Using Electricity Safely and Efficiently
Beyond Swirly Bulbs
Federal regulations that will phase out inefficient bulbs spur new lighting options
By Megan McKoy-Noe
Children love chasing fireflies and catching them in jars. The
real magic begins as the intermittent glow captivates the captors. That same sense of wonder is found in labs as scientists
refine the process of making light-emitting diodes—
highly-effi-cient light bulbs comparable to the glow of fireflies.
Manufacturers are searching for economical ways to contain a colony of LEDs in a single lighting shell. Just as children
attempt to gather enough fireflies to make a lamp, an LED “jar”
would create enough light output (lumens) to match that of traditional incandescent bulbs.
The research is part of a national effort aimed at redefining
household lighting. Starting in January 2012, 100-watt incandescent bulbs—a technology developed in the United States by
Thomas Edison in 1878—must become more energy efficient.
The U.S. Energy Information Administration estimates 13.6
percent of our nation’s energy supply is used to keep the lights
on. A lot of that power is wasted. If you have ever touched a
traditional light bulb when it is on, you realize much of the
released as heat. That leaves a
lot of room for improvement.
In 2007, Congress passed
phase-in legislation that
requires household light bulbs
using 40 to 100 watts to con-
sume at least 28 percent less
energy by 2014 than tradi-
tional incandescents, saving
Americans an estimated $6
billion to $10 billion in light-
ing costs a year. The law also
requires light bulbs to become
70 percent more efficient than
traditional bulbs by 2020.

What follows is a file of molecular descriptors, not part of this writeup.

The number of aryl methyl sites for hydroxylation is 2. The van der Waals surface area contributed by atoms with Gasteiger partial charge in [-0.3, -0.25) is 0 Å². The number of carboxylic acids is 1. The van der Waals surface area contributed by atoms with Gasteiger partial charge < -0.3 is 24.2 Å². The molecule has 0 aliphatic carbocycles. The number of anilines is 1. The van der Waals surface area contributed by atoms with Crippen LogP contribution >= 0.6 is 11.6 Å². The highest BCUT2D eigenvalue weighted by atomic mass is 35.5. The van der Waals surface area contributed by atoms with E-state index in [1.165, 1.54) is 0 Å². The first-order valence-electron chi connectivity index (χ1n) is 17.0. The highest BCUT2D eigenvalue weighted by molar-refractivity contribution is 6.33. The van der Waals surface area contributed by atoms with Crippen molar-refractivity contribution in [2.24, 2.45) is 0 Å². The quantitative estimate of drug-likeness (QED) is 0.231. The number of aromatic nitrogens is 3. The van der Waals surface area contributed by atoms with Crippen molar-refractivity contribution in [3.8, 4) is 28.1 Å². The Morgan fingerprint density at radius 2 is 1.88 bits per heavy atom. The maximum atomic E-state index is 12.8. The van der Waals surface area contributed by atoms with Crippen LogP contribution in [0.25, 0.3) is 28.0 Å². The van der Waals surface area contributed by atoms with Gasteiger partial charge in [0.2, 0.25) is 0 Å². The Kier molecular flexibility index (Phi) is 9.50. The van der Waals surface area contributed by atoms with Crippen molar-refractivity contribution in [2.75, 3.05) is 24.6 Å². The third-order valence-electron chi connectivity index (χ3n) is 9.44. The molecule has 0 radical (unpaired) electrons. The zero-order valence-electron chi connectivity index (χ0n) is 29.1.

LEDs already exceed this goal.
“With shifting lighting
options and consumers look-
ing for every opportunity
to save, navigating lighting
solutions has never been
so important,” says David
Estimates based on typical incandescent bulbs.
Source: U.S. Federal Trade Commission
What to Look for When
Purchasing Light Bulbs
Instead of shopping for watts,
look for lumens. Here’s a helpful
Switching Out Classic Bulbs! 2012
72-W (or less)
bulbs replace 100-W
53-W (or less) bulbs replace
75-W incandescent bulbs.
29-W and 43-W (or less) bulbs
replace 40-W and 60-W
Schuellerman, GE Lighting’s public relations manager.
The act does not actually ban incandescent bulb technology.
“It’s equivalent to standards passed in the 1980s to make
refrigerators more energy efficient,” says Brian Sloboda of the
Cooperative Research Network, a division of the National Rural
Electric Cooperative Association. “Refrigerators use less than
one-third of the electricity today than they did in the mid-
1970s, but consumers can’t tell a difference in how their food is
cooled. The premise is, why not do the same for light bulbs?”
The improved efficiency requirements apply only to screw-based light bulbs. Specialty bulbs for appliances, heavy-duty
bulbs, colored lights and three-way bulbs are exempt.
Look for New Labels
Consumers must switch from thinking about light bulbs in
terms of watts (energy used) to lumens (light produced).
“Lumens, not watts, tell you how bright a light bulb is, no
matter the type of bulb,” says Amy Hebert of the Federal Trade
Commission. “The more lumens, the brighter the light.”
The FTC has designed a “Lighting Facts” label and shopping
guide that compares bulbs with traditional incandescent bulbs
based on wattages and equivalent lumens. Beginning in 2012,
labels on light bulb packages will emphasize a bulb’s brightness